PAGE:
Passengers would pay for more legroom

Have the world’s airlines gone an inch too far?
The trend of airlines cramming too many seats into planes and making sure every one of them is filled may have gone too far. Six out of 10 respondents in a new survey say they would pay extra for a bit more legroom.
Based on data from almost 3,500 travellers from 18 countries, the APEX 2015 Global Passenger Insights Survey reveals data on cabin comfort, inflight connectivity and entertainment.
“Given the option of adding space to increase seat comfort, where do passengers most want it?” he survey asks. “At their feet. […] The majority of travellers favour more legroom to stretch their limbs over a well-padded seat – and would even pay for extra inches.”
For travellers from Europe, North America, the Pacific Islands, Latin America and Africa, legroom is even more crucial than a comfortable seat. The survey cites this as being especially important for long-haul flights, economy flyers and heavy-set passengers.
Six out of 10 would even pay extra, and one third would shell out up to $10 or more for additional legroom. However, those from Asia and the Middle East sit differently on the issue, placing more value on a cushier seat and decent back support.
Following close behind legroom are two related areas – more distance between seatmates and a wider seat. Overhead storage and armrest space rank of least importance.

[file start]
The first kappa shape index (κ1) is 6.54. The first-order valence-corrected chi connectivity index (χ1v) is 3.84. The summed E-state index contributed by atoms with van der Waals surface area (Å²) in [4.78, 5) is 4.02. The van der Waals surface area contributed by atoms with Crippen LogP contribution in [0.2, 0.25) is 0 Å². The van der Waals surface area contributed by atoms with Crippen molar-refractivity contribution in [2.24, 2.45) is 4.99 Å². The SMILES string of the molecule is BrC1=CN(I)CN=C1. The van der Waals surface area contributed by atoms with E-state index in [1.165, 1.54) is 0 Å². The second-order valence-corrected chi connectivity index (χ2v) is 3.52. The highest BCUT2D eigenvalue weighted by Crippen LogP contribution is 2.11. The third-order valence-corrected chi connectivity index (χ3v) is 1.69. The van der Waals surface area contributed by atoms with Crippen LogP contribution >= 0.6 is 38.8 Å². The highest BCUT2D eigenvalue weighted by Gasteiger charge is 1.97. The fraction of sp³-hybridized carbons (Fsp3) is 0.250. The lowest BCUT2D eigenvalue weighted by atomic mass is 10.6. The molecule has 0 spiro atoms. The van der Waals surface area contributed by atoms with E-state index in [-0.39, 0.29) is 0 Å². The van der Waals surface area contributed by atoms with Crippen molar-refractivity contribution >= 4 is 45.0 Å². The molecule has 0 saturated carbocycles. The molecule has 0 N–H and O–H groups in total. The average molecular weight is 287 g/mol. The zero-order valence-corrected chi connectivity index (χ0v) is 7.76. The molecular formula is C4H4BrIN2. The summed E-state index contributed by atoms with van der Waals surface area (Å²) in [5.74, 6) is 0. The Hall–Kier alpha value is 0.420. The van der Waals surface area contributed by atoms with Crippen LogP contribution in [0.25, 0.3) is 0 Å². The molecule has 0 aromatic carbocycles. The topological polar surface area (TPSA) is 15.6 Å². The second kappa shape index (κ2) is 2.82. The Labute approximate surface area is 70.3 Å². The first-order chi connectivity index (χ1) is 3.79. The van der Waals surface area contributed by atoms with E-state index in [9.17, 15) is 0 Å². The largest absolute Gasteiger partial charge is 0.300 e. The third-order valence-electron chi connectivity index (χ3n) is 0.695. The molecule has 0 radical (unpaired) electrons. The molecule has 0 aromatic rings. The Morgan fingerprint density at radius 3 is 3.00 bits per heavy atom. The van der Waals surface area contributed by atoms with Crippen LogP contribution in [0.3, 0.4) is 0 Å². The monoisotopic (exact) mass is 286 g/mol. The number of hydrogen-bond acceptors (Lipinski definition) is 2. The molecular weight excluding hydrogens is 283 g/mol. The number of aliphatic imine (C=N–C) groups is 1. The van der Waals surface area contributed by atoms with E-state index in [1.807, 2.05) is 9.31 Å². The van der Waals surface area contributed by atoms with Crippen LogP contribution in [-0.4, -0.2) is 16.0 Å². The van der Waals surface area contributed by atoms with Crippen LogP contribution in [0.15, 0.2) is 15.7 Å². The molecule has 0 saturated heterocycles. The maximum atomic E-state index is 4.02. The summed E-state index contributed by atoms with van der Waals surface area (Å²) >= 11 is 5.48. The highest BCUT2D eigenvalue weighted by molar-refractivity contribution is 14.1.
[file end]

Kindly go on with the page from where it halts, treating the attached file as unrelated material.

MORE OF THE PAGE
Space isn’t just a physical issue, it’s psychological too. The survey links increased distance between passengers with increased socialisation. Three-quarters of first-class passengers chat with their neighbours, compared to only half in economy. This seems to say that invasion of personal space can lead to social shutdown.
Wider seats may also have something to do with how much sleep you get on flights, with 76% of premium cabin passengers sleeping on their last flight compared to only 64% in economy and economy plus.
TTG Nordic


Check Also

hotels, market, hostel, Arp-Hansen, growth, guests, overnights, business, hospitality, Aarhus, Horesta, Denmark, segment

Low growth in overnights worries Danish hotels

The country’s hotel association is expressing concern, especially as thousands of new rooms are coming online.

Hilton, Conrad Maldives Rangali Island, Muraka, coral, undersea, underwater, room, villa, suite, luxury, hotel

World’s first undersea villa to open in Maldives

Bookings have started for the suite at Conrad Maldives, which stresses “personalisation and hyper-exclusivity”.

Norway, tourism, economy

Travel brings billions to Norway’s economy

A new survey shows that foreigners flying to Norway with Norwegian, SAS and Widerøe are boosting the economy in a big way.

naked, protest, cruise, ships, fjords, social media, Instagram, photo, tourism, over-tourism

Norwegian, 71, in naked anti-cruise protest

A local resident has had enough of the ever-increasing number of large ships passing by his house.

WeChat Pay, KLM, Air France, Finnair, social media, airlines, Chinese, travellers, reach, marketing

How Europe’s airlines use WeChat to reach China

KLM, Finnair and Air France are among those maximising their presence among China’s outbound travellers.

Benefit Cosmetics, brand, cosmetics, ferry, Europe, Viking Line, cruise, USA, first

Viking Line offers new beauty exclusive

Finland’s Viking becomes the first cruise ship in Europe to offer the US brand Benefit Cosmetics.